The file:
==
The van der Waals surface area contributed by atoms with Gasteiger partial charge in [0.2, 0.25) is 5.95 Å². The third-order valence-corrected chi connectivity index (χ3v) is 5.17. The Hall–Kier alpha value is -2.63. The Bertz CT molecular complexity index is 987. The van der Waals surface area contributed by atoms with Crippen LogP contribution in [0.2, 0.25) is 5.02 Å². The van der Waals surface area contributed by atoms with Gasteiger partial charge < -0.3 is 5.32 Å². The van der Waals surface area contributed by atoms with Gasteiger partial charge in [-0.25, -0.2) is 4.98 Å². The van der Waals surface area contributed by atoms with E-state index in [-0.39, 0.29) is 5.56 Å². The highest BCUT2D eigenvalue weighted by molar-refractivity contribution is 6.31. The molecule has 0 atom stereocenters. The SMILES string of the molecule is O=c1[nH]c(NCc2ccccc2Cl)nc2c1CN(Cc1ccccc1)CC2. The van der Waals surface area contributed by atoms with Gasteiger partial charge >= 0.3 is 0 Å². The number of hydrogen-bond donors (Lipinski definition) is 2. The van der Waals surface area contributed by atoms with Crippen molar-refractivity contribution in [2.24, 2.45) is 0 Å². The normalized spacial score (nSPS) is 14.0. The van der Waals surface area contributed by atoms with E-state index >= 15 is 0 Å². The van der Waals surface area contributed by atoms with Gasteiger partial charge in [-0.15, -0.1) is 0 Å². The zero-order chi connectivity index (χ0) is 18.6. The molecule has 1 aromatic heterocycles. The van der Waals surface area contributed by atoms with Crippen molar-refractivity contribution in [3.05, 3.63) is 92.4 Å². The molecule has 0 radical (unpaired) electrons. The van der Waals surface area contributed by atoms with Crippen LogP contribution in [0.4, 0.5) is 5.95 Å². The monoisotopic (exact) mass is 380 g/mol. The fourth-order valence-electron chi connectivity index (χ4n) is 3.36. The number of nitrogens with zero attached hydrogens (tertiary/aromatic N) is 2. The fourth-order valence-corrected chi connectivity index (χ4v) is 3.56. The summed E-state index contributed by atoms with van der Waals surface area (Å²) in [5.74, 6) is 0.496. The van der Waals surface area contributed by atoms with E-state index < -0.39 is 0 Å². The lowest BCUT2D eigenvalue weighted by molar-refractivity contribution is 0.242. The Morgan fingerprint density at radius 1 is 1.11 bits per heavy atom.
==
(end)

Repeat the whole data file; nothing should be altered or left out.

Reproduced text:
The van der Waals surface area contributed by atoms with Gasteiger partial charge in [0.2, 0.25) is 5.95 Å². The third-order valence-corrected chi connectivity index (χ3v) is 5.17. The Hall–Kier alpha value is -2.63. The Bertz CT molecular complexity index is 987. The van der Waals surface area contributed by atoms with Crippen LogP contribution in [0.2, 0.25) is 5.02 Å². The van der Waals surface area contributed by atoms with Gasteiger partial charge < -0.3 is 5.32 Å². The van der Waals surface area contributed by atoms with Gasteiger partial charge in [-0.25, -0.2) is 4.98 Å². The van der Waals surface area contributed by atoms with E-state index in [-0.39, 0.29) is 5.56 Å². The highest BCUT2D eigenvalue weighted by molar-refractivity contribution is 6.31. The molecule has 0 atom stereocenters. The SMILES string of the molecule is O=c1[nH]c(NCc2ccccc2Cl)nc2c1CN(Cc1ccccc1)CC2. The van der Waals surface area contributed by atoms with Gasteiger partial charge >= 0.3 is 0 Å². The number of hydrogen-bond donors (Lipinski definition) is 2. The van der Waals surface area contributed by atoms with Crippen molar-refractivity contribution in [2.24, 2.45) is 0 Å². The normalized spacial score (nSPS) is 14.0. The van der Waals surface area contributed by atoms with E-state index >= 15 is 0 Å². The van der Waals surface area contributed by atoms with Gasteiger partial charge in [-0.15, -0.1) is 0 Å². The zero-order chi connectivity index (χ0) is 18.6. The molecule has 1 aromatic heterocycles. The van der Waals surface area contributed by atoms with Crippen molar-refractivity contribution in [3.05, 3.63) is 92.4 Å². The molecule has 0 radical (unpaired) electrons. The van der Waals surface area contributed by atoms with Crippen LogP contribution in [0.4, 0.5) is 5.95 Å². The monoisotopic (exact) mass is 380 g/mol. The fourth-order valence-electron chi connectivity index (χ4n) is 3.36. The number of nitrogens with zero attached hydrogens (tertiary/aromatic N) is 2. The fourth-order valence-corrected chi connectivity index (χ4v) is 3.56. The summed E-state index contributed by atoms with van der Waals surface area (Å²) in [5.74, 6) is 0.496. The van der Waals surface area contributed by atoms with E-state index < -0.39 is 0 Å². The lowest BCUT2D eigenvalue weighted by molar-refractivity contribution is 0.242. The Morgan fingerprint density at radius 1 is 1.11 bits per heavy atom.